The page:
You have a hacking cough and a pounding headache that’s getting worse by the minute. You checked your temperature and you are certain you have a fever. You make the decision to go the ER, only to be told to go back home and rest. Unfortunately, this scenario has been the topic of discussion in many headlines amid the coronavirus pandemic. Getting turned away from the hospital happens far too frequently and in worse cases, some are sent home to take their final breath. How can this be prevented? How can you be sure to get the care that you need when you go to the hospital?
- Know the Law!
Since 1986, you’ve had the right to receive treatment at a hospital, even if you don’t have insurance or can’t afford to pay. The Emergency Medical Treatment and Labor Act (EMTALA) was created to prevent hospitals from patient dumping, which is refusing to treat patients who do not have insurance or are unable to pay.
EMTALA applies to any hospital that has an emergency room and accepts payments from Medicare. Even if you are lying in the grass near the hospital entrance, the law requires that emergency treatment be provided to patients up to 250 yards from the hospital’s entrance.
- Know Your Vital Signs!
A triage nurse will check your vital signs to access the severity of your condition and determine if you will be seen first or last by the doctor. Your vital signs include blood pressure, heart rate, temperature and blood oxygen levels. All vital signs are associated with a number or measurement. Knowing the numbers that constitute an emergency can make the difference in you being admitted or sent home.
When the triage nurse wraps your arm with the cuff, she is checking your blood pressure. An urgent crisis is a blood pressure reading of 180/110 and an emergency is a blood pressure 180/120 with other symptoms of like headache, back pain, visual changes, shortness of breath, and nausea. If your blood pressure reading is low (a reading of less than 90/60) and you have symptoms like confusion, dizziness, nausea, or fatigue, this can be cause for further evaluation and a hospital admission.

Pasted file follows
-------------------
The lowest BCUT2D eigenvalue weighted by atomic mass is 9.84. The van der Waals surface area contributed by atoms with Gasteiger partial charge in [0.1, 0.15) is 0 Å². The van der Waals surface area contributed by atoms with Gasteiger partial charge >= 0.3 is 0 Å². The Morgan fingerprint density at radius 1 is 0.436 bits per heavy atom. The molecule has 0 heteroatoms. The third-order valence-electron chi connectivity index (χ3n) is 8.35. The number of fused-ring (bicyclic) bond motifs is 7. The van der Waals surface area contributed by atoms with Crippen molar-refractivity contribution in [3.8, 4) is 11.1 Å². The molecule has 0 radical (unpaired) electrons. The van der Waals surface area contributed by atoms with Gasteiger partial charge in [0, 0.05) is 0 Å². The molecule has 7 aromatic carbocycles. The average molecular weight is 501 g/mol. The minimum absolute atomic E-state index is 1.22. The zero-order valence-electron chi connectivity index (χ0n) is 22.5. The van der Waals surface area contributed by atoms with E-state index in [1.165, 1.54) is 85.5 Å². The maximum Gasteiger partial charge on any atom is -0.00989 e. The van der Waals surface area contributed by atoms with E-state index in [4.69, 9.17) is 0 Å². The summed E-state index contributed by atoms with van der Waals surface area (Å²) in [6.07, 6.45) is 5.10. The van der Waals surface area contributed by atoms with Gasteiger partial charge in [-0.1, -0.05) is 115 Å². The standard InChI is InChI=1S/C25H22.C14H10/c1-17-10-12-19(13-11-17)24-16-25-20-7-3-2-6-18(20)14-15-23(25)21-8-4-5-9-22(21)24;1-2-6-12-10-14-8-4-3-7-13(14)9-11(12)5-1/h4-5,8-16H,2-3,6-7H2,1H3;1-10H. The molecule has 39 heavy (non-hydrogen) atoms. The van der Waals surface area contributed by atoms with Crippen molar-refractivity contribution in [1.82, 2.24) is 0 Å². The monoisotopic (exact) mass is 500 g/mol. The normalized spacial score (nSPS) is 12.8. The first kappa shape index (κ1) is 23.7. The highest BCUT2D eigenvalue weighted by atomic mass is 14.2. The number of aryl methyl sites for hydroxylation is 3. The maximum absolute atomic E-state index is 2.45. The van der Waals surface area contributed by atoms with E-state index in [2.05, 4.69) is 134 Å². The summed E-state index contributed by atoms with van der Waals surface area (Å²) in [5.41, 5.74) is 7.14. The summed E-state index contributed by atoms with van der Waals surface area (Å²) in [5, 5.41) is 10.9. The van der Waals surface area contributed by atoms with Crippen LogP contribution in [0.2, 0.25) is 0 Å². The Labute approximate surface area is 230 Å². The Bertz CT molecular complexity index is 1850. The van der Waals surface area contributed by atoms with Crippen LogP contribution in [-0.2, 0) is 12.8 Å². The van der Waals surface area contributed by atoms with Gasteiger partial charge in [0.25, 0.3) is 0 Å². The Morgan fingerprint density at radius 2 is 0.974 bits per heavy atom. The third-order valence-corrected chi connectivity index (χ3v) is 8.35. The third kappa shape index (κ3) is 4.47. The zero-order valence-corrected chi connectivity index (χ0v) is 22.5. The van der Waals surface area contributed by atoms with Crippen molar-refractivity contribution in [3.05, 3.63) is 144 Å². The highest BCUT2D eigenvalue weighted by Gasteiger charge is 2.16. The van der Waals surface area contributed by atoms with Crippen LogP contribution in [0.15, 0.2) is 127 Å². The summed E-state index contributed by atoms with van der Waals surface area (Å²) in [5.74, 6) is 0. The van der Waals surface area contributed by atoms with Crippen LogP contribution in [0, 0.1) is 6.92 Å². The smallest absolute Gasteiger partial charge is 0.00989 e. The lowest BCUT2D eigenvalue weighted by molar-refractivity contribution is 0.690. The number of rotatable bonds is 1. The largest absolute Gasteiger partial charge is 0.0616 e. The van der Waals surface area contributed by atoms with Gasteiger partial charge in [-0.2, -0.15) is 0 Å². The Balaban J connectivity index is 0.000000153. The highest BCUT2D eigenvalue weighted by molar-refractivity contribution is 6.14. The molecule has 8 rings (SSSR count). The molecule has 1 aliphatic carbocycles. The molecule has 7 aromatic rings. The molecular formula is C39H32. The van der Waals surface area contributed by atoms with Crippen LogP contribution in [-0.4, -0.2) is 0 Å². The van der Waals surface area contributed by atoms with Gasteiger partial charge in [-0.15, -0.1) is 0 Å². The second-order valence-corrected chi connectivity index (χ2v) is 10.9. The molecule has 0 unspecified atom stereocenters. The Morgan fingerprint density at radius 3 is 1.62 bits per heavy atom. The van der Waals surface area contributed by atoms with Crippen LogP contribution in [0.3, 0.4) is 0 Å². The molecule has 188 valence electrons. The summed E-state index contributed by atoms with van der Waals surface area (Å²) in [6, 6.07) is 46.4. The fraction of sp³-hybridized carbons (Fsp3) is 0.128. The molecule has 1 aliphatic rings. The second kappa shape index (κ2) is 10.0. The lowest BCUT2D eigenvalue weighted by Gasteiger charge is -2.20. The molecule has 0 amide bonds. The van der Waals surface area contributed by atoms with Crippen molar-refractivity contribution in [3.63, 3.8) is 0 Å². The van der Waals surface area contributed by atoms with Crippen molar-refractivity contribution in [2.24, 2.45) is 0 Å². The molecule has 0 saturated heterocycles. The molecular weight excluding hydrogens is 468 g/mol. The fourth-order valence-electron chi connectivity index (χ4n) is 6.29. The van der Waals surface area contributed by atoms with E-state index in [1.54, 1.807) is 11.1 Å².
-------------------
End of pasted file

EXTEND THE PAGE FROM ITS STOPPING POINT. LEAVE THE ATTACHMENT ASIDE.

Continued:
Heart rate will usually be screened at the same time your blood pressure is. This will detect if you have an arrythmia (abnormal heartbeat). An abnormal heart rate is above 100 beats per min (bpm) or less 60 bpm. This coupled with pre-existing conditions or other symptoms is an emergency.
A temperature of over 103 degrees Fahrenheit in an adult, along with other symptoms like a rash or vomiting, is an emergency. For children, a temperature of 102.2 is considered an emergency. If body temperatures fall below 95 degrees Fahrenheit, this is abnormally low and could warrant a medical emergency.
Blood Oxygen Levels
The nurse will clamp a pulse oximeter, usually on the tip of your finger, to measure your blood oxygen levels (SpO2). A reading of 95 percent is considered low and can be life-threatening if below 88 percent.
- Know Your Rights!
EMTALA states that you have the right to have a medical screening examination (MSE) when you present to the hospital with a complaint. I’m not talking about when the triage nurse, calls you into a small room and takes your vitals. The purpose of triage is to determine how severe your complaints are so that the nurse can decide if you will be the first or last person to be examined.